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Substitute Lesson Plans

I am a new teacher and next week I will have a substitute teacher in my room for the first time.
I am looking for some ideas for plans to leave. I don't want it to be a free hour (which the students will expect). I don't have any students capable of running a rehearsal but I don't want to lose the class time.
Thanks for any advice.
Replies (6): Threaded | Chronological
on November 7, 2011 10:35am
Marisa:  The only question is whether your substitute is capable of running your rehearsals.  If so, just specify what the next things are to work on, and leave the rest up to the sub.
True story:  When my brother-in-law had just graduated with his credentials (in the middle of the year) both he and his wife signed up as substitutes.  Their degress were in Music Ed, of course, but they still got calls for other classes, and early one morning Fred got a call to sub for a chemistry class.  The school expected him just to baby-sit the class of course.  What they didn't know was that before switching to music he's been a chemical engineering major!  So he walked into class, asked them what chapter they were on, and started talking about hydrocarbons!!  When the regular teacher returned, the class asked the principal to let Fred stay!  (He's a very good teacher.)
All the best,
on November 7, 2011 12:55pm
Marisa:  It's always challenging when a choral teacher is going to be gone to provide something productive for the sub to have the students do.  When I'm teaching, there is never time for a video...but when I'm absent, it's an opportunity for the students to view something they wouldn't otherwise have the opportunity to see.  I recommend going to and purchasing a video that could be viewed in an hour, not a musical that would take 3-4 hours to view.  I highly recommend "Do It A Cappella" by Spike Lee.  Also the Mannheim Steamroller "Rennaissance Christmas".  Leave these instructions for the substitute with your other information:  "All students should remain in a seat. During a video, no student may sit on the floor.Do not begin the video until all students are in their seat and quiet. Do not allow talking during the film. DO NOTTURN OUT CLASSROOM LIGHTS. LEAVE THE LIGHTS ON SO YOU CAN MONITOR THE CLASS.
Other activities:
•Create a Choir Recruitment Poster on the computer, with markers & poster board, or as part of a collage.  Before you leave, have the students present their poster idea to you, so you can review them and edit before the sub takes over.
•Write a letter to the composer or arranger of their favorite choral piece this semester.  Have them tell what they like about the piece.  After you read and edit/preview the letters for content, have the students re-write them with corrections and then mail them to the composter/arranger.  Sometimes they will hear back from the composer or arranger.  They need to research on the computer and find the person's address.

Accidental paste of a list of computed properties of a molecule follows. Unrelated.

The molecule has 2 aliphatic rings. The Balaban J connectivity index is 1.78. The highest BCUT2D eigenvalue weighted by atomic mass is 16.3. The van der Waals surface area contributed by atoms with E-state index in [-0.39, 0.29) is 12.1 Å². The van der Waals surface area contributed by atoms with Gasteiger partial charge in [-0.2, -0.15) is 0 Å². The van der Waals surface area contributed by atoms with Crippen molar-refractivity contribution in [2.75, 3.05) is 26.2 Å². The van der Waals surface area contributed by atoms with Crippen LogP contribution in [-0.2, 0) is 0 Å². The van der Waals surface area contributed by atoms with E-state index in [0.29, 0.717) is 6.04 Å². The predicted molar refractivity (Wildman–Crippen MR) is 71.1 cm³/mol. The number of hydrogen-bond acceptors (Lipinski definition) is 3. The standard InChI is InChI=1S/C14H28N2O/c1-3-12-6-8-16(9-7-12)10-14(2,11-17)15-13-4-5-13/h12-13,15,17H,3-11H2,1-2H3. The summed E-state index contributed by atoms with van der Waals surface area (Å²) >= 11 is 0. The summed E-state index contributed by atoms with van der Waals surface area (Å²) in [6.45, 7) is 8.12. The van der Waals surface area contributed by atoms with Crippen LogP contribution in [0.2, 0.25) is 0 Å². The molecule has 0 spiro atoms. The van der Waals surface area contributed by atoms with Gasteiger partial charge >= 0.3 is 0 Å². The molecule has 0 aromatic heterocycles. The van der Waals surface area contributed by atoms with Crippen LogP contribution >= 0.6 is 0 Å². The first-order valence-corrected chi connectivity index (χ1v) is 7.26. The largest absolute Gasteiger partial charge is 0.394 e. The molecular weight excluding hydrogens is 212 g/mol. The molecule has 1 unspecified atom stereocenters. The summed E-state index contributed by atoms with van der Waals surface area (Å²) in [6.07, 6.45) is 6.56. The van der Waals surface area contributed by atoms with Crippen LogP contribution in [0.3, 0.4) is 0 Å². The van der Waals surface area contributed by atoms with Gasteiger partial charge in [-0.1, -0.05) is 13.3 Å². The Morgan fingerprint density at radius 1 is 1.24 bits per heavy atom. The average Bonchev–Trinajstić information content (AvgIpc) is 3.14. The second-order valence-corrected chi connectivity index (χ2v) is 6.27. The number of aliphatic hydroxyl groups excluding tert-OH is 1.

•Create an Choir Alphabet...based on the things they've learned in class this semester.  Followup activity:  Each person takes a letter and then illustrates the concept.
on November 8, 2011 6:01am
Hi Marisa,
Here's something I've been doing for a few years and it really seems to work.
Track down Youtube or audio recordings of a few of the songs you're doing.  It's fun to choose very different versions and see how the students react.  Make a worksheet that asks questions like:  Did you like the tempo of this performance?  Why?  Describe the tone--was it dark, bright, rich, thin....well, you get the idea.  The last time I did this I added the question "What can we learn from this performance that we can use in our own?"
Good luck!
on November 8, 2011 10:12am
From the answers, it seems that most people are assuming that a substitute teacher would not be a teacher who is a choral teacher.  Is there a a shortage of qualified, experienced choral substitute teachers?
on November 8, 2011 11:32am
Myron:  I would suspect that there is indeed a shortage of qulified, experienced music teachers of ANY kind who are available to substitute IN A SPECIFIC SCHOOL DISTRICT, and that is the only statistic that matters at 6 a.m. when someone in the Principal's or School District offices picks up the phone and looks down their substitute list.
We have a person who retired from his band job in New Jersey, moved to Virginia, and is keeping quite busy subsituting in a number of schools.  I assume from that that he does not need Virginia certification to do so.  I know he's subbing for band directors, and is eminently qualified.  I don't know whether he gets called for choral or general music classes, but I suspect that's up to how individual school districts classify their substitutes.
All the best,
on November 8, 2011 1:33pm
There aren't any music substitutes in the district, we are a very small town.
Thank you for the suggestions!!
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